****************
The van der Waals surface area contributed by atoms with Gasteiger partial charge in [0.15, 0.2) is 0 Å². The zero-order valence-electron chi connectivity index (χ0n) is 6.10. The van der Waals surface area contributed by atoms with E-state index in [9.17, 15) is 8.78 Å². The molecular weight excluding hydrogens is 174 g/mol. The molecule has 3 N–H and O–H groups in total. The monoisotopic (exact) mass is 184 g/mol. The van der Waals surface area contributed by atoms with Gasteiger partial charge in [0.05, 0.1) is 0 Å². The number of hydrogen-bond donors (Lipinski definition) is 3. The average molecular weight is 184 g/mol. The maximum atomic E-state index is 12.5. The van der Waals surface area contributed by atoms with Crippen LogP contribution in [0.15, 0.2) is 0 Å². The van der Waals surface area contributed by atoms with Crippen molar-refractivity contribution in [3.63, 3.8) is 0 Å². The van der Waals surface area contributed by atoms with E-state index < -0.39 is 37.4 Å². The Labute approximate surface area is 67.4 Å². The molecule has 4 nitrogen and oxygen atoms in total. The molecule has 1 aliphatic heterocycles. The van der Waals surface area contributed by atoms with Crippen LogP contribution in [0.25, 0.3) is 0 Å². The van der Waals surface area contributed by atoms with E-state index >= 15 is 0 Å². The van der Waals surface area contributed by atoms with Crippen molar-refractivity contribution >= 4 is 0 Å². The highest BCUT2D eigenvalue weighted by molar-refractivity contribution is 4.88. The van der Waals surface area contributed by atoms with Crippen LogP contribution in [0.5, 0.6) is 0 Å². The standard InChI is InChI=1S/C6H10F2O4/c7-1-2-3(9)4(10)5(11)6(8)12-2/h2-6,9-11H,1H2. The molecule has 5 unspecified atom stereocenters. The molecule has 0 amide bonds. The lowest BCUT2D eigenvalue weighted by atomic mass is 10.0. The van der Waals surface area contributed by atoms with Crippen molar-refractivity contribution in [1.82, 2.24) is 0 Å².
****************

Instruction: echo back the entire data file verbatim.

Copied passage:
The van der Waals surface area contributed by atoms with Gasteiger partial charge in [0.15, 0.2) is 0 Å². The zero-order valence-electron chi connectivity index (χ0n) is 6.10. The van der Waals surface area contributed by atoms with E-state index in [9.17, 15) is 8.78 Å². The molecular weight excluding hydrogens is 174 g/mol. The molecule has 3 N–H and O–H groups in total. The monoisotopic (exact) mass is 184 g/mol. The van der Waals surface area contributed by atoms with Gasteiger partial charge in [0.05, 0.1) is 0 Å². The number of hydrogen-bond donors (Lipinski definition) is 3. The average molecular weight is 184 g/mol. The maximum atomic E-state index is 12.5. The van der Waals surface area contributed by atoms with Crippen LogP contribution in [0.15, 0.2) is 0 Å². The van der Waals surface area contributed by atoms with Crippen molar-refractivity contribution in [3.63, 3.8) is 0 Å². The van der Waals surface area contributed by atoms with E-state index < -0.39 is 37.4 Å². The Labute approximate surface area is 67.4 Å². The molecule has 4 nitrogen and oxygen atoms in total. The molecule has 1 aliphatic heterocycles. The van der Waals surface area contributed by atoms with Crippen LogP contribution in [0.25, 0.3) is 0 Å². The van der Waals surface area contributed by atoms with E-state index >= 15 is 0 Å². The van der Waals surface area contributed by atoms with Crippen molar-refractivity contribution >= 4 is 0 Å². The highest BCUT2D eigenvalue weighted by molar-refractivity contribution is 4.88. The van der Waals surface area contributed by atoms with Crippen LogP contribution in [0.5, 0.6) is 0 Å². The standard InChI is InChI=1S/C6H10F2O4/c7-1-2-3(9)4(10)5(11)6(8)12-2/h2-6,9-11H,1H2. The molecule has 5 unspecified atom stereocenters. The molecule has 0 amide bonds. The lowest BCUT2D eigenvalue weighted by atomic mass is 10.0. The van der Waals surface area contributed by atoms with Crippen molar-refractivity contribution in [1.82, 2.24) is 0 Å².